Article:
The need for moving electricity generation to a sustainable model requires the development of low cost ubiquitous photovoltaics (PVs) to harvest the planet’s primary energy source, the Sun. Building upon the successes of Si-based and CdTe-based PV technologies, PVs with lower-embodied energy and requiring lower carbon dioxide equivalent to produce will be required to meet long-term sustainability goals. In particular, thin-film technologies, such as high-efficiency metal halide perovskite (MHP) PV modules, provide avenues to reduced embodied energy, lower energy payback times, and enabling energy-dense tandems [H. M. Wikoff et al., Joule 6(7), 1710–1725 (2022) and V. Fthenakis, Renewable Sustainable Energy Rev. 13(9), 2746–2750 (2009)]. The ability to improve efficiency and lower energy payback time of next generation thin-film PV modules is a critical foundation for green H2 and electrification more broadly. In this regard, Pb-based MHP-PVs have separated themselves as a result of the high-efficiencies that can be realized across a range of electronic gaps. Questions regarding Pb-based MHP-PVs that are often asked, as the challenges of efficiency and reliability are met, revolve around the “problem” of the Pb content. Specifically, “does Pb toxicity preclude MHP-PV modules from being deployed at the TW scale?” To provide this sense of scale, in 2021, the United States burned 10.5 quads of coal, with 90% of that used for electricity generation. Given the energy content of coal of 29 MJ/kg and a residual lead content in that coal of 30 mg/kg, electricity generation from coal resulted in more lead emitted into the atmosphere than what would be required to produce over 2 TW of MHP-PV name plate capacity (assuming a 20% module efficiency and an ∼700 nm active layer). This amounts to more PV power than has been deployed across all PV technologies and geographies to date. This only includes US coal consumption; the rest of the world would be much larger. This example illustrates the scale of the material usage relative to the energy production. Imagine a power-generation technology that offsets these Pb emissions from coal and essentially sequesters this Pb content between two sheets of impermeable glass. Why should we let Pb’s history of misuse prevent it from being included in next generation PV modules that can enable a sustainable energy future?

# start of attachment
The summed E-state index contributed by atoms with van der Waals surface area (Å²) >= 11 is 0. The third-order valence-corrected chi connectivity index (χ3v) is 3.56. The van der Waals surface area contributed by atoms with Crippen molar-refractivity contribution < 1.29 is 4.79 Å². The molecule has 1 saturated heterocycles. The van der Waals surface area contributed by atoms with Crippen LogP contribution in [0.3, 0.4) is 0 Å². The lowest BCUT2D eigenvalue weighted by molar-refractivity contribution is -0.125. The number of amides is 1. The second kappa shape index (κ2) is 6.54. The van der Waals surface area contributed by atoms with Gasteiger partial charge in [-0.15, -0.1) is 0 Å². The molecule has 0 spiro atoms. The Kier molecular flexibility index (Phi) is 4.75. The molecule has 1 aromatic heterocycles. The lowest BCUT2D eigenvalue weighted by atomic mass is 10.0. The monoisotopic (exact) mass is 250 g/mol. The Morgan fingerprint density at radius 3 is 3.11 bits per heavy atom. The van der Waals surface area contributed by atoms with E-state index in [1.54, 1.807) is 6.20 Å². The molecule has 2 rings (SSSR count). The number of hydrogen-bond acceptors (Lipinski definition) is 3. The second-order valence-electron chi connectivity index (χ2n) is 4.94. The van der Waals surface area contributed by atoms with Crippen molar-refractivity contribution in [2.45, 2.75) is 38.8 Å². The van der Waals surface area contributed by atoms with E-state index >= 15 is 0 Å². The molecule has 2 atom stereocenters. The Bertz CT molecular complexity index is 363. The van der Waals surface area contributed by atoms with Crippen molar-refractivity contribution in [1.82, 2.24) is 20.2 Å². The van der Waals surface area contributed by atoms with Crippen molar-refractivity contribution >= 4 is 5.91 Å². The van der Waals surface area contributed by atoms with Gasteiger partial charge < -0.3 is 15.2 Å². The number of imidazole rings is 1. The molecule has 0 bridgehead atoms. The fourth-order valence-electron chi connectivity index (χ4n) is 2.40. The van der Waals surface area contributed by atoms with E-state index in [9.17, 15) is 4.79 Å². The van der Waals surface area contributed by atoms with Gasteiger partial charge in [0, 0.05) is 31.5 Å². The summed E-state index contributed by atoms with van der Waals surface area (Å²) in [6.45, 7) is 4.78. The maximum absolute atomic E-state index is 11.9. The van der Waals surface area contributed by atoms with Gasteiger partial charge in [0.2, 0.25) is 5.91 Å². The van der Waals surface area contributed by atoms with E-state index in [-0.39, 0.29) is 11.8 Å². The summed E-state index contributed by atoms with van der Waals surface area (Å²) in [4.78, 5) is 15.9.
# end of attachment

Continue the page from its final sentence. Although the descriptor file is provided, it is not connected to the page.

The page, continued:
In considering the question of Pb in metal halide perovskite (MHP)-based photovoltaics (PVs), we can lean on the existing literature evaluating lifecycle and environmental impact of other technologies, including incumbent PVs. Indeed, despite a number of analyses and very well done review articles examining this and topics associated with sustainability at the TW scale,3–5 the perceptions around the suitability of Pb for use in PV technologies at the TW scale persist. In part, this is due to louder but less informed voices. The hope here is to highlight these previous analyses and show that Pb-based MHP-PVs can play a significant role in meeting our climate goals. To do this, we first consider why MHP-PVs based on Pb are dominant. Second, we consider the impact of Pb across the three phases of a technology’s life cycle: (1) production, (2) deployment, and (3) end of life. At each of these steps, we can ask whether the use of Pb undercuts our goals for MHP-PV technologies to enable clean sustainable energy. Third, we consider the negative externalities that undercut human health, or damage the environment with toxic waste, both for the technology alone and when considered relative to the alternatives.